presented by Barbara Lutz
Financial: Barbara Lutz receives an honorarium from MedBridge for this course. There is no financial interest beyond the production of this course.
Non-Financial: Barbara Lutz has no non-financial interests or relationships with MedBridge.
Satisfactory completion requirements: All disciplines must complete learning assessments to be awarded credit, no minimum score required unless otherwise specified within the course.
Barbara Lutz, PhD, RN, CRRN, APHN-BC, FAHA, FNAP, FAAN
Dr. Barbara Lutz is the McNeill Distinguished Professor at the University of North Carolina-Wilmington School of Nursing. Her 30+ year career as a rehabilitation and public health nurse spans practice, research, education, and service. Her research focuses on understanding the needs and experiences of patients with stroke and other chronic illnesses and their family caregivers…Read full bio
1. Impact of Stroke
In the first chapter of this course, Dr. Barbara Lutz describes the prevalence of stroke in the U.S. and globally, and its impact on stroke survivors and family caregivers. Participants will understand the significance of stroke as a life-changing illness.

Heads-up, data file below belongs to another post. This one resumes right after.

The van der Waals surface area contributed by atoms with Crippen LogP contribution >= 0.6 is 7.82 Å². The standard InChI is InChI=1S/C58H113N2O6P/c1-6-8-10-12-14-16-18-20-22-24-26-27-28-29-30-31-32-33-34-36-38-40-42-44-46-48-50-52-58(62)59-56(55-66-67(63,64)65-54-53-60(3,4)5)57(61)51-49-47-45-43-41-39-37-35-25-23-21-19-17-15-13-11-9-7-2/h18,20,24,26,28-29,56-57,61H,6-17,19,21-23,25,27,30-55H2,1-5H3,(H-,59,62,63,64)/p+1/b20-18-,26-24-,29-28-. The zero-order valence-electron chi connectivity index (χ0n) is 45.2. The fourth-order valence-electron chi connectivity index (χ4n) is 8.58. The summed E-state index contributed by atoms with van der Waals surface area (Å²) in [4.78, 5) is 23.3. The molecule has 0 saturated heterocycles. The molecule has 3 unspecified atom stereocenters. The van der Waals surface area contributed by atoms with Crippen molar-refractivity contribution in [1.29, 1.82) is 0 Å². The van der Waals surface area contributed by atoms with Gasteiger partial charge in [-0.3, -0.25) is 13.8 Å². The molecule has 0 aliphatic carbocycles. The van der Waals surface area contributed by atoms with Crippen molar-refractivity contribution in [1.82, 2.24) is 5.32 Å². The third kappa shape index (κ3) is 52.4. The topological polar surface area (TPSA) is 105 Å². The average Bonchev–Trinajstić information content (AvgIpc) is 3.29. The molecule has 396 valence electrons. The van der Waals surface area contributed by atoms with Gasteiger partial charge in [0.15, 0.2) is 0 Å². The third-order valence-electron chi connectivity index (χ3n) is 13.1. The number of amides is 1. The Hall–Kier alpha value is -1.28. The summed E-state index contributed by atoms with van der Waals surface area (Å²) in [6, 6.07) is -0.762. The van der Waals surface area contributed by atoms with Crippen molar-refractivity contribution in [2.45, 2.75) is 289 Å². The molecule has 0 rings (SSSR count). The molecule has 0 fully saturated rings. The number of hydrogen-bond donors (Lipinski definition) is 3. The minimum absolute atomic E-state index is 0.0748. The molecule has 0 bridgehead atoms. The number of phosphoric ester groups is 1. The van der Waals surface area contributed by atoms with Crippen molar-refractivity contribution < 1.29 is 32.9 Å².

2. Review of Stroke Recovery Models
This chapter compares and contrasts different models of stroke recovery and identifies salient components in each model. Dr. Barbara Lutz highlights critical decision points in the recovery trajectory and discusses application of the models to practice.
3. What Happens at Home
This chapter explores the needs of stroke survivors and their family caregivers. Dr. Barbara Lutz identifies common post-discharge needs of stroke patients and caregivers, including the “post-discharge crisis” and complications of the transition home.
4. Future Intervention Strategies
The final chapter of this course covers future intervention strategies. Dr. Barbara Lutz describes interventions that promote the well being of the stroke survivor and family caregiver across the continuum of care. She presents recent evidence that suggests interventions can improve stroke survivors longer than six months after their stroke, and leaves the participant with final thoughts regarding the needs of family members.